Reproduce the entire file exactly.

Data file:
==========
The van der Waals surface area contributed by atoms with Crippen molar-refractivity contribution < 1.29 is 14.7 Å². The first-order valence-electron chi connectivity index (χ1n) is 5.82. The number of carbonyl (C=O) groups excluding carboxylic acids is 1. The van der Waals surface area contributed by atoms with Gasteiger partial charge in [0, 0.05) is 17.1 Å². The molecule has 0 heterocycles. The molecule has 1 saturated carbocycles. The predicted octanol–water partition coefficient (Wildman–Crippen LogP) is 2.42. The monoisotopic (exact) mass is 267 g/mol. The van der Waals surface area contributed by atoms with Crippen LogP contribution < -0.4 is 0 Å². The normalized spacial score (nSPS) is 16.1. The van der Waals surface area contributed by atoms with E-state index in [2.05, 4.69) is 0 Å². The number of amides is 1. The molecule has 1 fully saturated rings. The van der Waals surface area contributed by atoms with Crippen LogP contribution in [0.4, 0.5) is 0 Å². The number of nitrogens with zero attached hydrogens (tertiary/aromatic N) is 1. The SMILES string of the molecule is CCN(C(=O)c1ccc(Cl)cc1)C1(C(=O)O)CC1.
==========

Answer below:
The van der Waals surface area contributed by atoms with Crippen molar-refractivity contribution < 1.29 is 14.7 Å². The first-order valence-electron chi connectivity index (χ1n) is 5.82. The number of carbonyl (C=O) groups excluding carboxylic acids is 1. The van der Waals surface area contributed by atoms with Gasteiger partial charge in [0, 0.05) is 17.1 Å². The molecule has 0 heterocycles. The molecule has 1 saturated carbocycles. The predicted octanol–water partition coefficient (Wildman–Crippen LogP) is 2.42. The monoisotopic (exact) mass is 267 g/mol. The van der Waals surface area contributed by atoms with Crippen LogP contribution < -0.4 is 0 Å². The normalized spacial score (nSPS) is 16.1. The van der Waals surface area contributed by atoms with E-state index in [2.05, 4.69) is 0 Å². The number of amides is 1. The molecule has 1 fully saturated rings. The van der Waals surface area contributed by atoms with Crippen LogP contribution in [0.4, 0.5) is 0 Å². The number of nitrogens with zero attached hydrogens (tertiary/aromatic N) is 1. The SMILES string of the molecule is CCN(C(=O)c1ccc(Cl)cc1)C1(C(=O)O)CC1.